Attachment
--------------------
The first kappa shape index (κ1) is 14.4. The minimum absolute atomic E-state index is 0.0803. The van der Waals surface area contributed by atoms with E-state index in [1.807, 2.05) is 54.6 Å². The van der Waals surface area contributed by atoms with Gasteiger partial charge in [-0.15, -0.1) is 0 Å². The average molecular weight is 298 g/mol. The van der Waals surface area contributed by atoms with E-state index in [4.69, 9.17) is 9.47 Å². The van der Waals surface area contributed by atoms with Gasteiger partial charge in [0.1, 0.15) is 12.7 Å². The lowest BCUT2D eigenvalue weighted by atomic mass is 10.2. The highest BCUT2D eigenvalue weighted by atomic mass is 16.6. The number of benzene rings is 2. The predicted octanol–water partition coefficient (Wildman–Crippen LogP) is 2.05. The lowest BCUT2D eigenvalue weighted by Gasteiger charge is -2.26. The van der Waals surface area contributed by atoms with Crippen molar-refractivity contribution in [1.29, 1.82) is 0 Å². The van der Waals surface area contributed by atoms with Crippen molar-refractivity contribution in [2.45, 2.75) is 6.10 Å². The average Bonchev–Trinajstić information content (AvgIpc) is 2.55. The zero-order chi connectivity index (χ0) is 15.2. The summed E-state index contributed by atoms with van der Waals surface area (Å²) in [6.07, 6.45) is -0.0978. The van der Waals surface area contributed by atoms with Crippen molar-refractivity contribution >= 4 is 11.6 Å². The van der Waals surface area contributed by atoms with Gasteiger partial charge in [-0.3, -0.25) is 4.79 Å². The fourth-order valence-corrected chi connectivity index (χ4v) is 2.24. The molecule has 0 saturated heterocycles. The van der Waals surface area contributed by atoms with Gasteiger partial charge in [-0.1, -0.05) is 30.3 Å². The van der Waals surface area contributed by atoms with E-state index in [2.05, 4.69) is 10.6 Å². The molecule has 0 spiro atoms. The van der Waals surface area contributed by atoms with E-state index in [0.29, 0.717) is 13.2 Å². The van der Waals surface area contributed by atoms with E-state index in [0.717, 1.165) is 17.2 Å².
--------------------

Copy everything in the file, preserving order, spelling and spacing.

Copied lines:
The first kappa shape index (κ1) is 14.4. The minimum absolute atomic E-state index is 0.0803. The van der Waals surface area contributed by atoms with E-state index in [1.807, 2.05) is 54.6 Å². The van der Waals surface area contributed by atoms with Gasteiger partial charge in [-0.15, -0.1) is 0 Å². The average molecular weight is 298 g/mol. The van der Waals surface area contributed by atoms with E-state index in [4.69, 9.17) is 9.47 Å². The van der Waals surface area contributed by atoms with Gasteiger partial charge in [0.1, 0.15) is 12.7 Å². The lowest BCUT2D eigenvalue weighted by atomic mass is 10.2. The highest BCUT2D eigenvalue weighted by atomic mass is 16.6. The number of benzene rings is 2. The predicted octanol–water partition coefficient (Wildman–Crippen LogP) is 2.05. The lowest BCUT2D eigenvalue weighted by Gasteiger charge is -2.26. The van der Waals surface area contributed by atoms with Crippen molar-refractivity contribution in [1.29, 1.82) is 0 Å². The van der Waals surface area contributed by atoms with Crippen molar-refractivity contribution in [2.45, 2.75) is 6.10 Å². The average Bonchev–Trinajstić information content (AvgIpc) is 2.55. The zero-order chi connectivity index (χ0) is 15.2. The summed E-state index contributed by atoms with van der Waals surface area (Å²) in [6.07, 6.45) is -0.0978. The van der Waals surface area contributed by atoms with Crippen molar-refractivity contribution >= 4 is 11.6 Å². The van der Waals surface area contributed by atoms with Gasteiger partial charge in [-0.3, -0.25) is 4.79 Å². The fourth-order valence-corrected chi connectivity index (χ4v) is 2.24. The molecule has 0 saturated heterocycles. The van der Waals surface area contributed by atoms with Gasteiger partial charge in [-0.1, -0.05) is 30.3 Å². The van der Waals surface area contributed by atoms with E-state index in [2.05, 4.69) is 10.6 Å². The molecule has 0 spiro atoms. The van der Waals surface area contributed by atoms with E-state index in [0.29, 0.717) is 13.2 Å². The van der Waals surface area contributed by atoms with E-state index in [0.717, 1.165) is 17.2 Å².